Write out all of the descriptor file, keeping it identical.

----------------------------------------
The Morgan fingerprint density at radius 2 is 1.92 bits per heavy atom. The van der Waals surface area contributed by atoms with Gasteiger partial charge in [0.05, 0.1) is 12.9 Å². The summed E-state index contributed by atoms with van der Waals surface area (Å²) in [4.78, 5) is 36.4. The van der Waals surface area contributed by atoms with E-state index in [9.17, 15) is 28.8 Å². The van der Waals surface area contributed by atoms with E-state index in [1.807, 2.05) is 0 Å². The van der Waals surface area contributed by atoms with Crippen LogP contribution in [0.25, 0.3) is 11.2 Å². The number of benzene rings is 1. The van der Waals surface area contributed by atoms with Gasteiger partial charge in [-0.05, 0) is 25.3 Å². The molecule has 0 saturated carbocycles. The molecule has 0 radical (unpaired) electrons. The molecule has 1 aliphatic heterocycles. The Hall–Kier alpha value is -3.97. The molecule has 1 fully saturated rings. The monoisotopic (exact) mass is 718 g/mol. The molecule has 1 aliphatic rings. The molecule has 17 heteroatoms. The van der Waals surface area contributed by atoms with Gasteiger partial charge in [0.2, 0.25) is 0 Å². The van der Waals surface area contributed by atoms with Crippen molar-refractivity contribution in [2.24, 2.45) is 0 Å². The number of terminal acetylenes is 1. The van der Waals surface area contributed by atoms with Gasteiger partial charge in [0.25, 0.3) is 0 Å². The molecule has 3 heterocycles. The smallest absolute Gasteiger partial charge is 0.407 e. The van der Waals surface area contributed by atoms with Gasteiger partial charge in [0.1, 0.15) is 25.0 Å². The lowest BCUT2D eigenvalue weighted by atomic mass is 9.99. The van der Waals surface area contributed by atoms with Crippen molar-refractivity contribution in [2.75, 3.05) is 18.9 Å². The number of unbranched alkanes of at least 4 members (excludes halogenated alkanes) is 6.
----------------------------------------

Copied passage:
The Morgan fingerprint density at radius 2 is 1.92 bits per heavy atom. The van der Waals surface area contributed by atoms with Gasteiger partial charge in [0.05, 0.1) is 12.9 Å². The summed E-state index contributed by atoms with van der Waals surface area (Å²) in [4.78, 5) is 36.4. The van der Waals surface area contributed by atoms with E-state index in [9.17, 15) is 28.8 Å². The van der Waals surface area contributed by atoms with E-state index in [1.807, 2.05) is 0 Å². The van der Waals surface area contributed by atoms with Crippen LogP contribution in [0.25, 0.3) is 11.2 Å². The number of benzene rings is 1. The van der Waals surface area contributed by atoms with Gasteiger partial charge in [-0.05, 0) is 25.3 Å². The molecule has 0 saturated carbocycles. The molecule has 0 radical (unpaired) electrons. The molecule has 1 aliphatic heterocycles. The Hall–Kier alpha value is -3.97. The molecule has 1 fully saturated rings. The monoisotopic (exact) mass is 718 g/mol. The molecule has 1 aliphatic rings. The molecule has 17 heteroatoms. The van der Waals surface area contributed by atoms with Gasteiger partial charge in [0.2, 0.25) is 0 Å². The van der Waals surface area contributed by atoms with Crippen molar-refractivity contribution in [2.24, 2.45) is 0 Å². The number of terminal acetylenes is 1. The van der Waals surface area contributed by atoms with Gasteiger partial charge in [0.25, 0.3) is 0 Å². The molecule has 3 heterocycles. The smallest absolute Gasteiger partial charge is 0.407 e. The van der Waals surface area contributed by atoms with Gasteiger partial charge in [0.1, 0.15) is 25.0 Å². The lowest BCUT2D eigenvalue weighted by atomic mass is 9.99. The van der Waals surface area contributed by atoms with Crippen molar-refractivity contribution in [2.75, 3.05) is 18.9 Å². The number of unbranched alkanes of at least 4 members (excludes halogenated alkanes) is 6.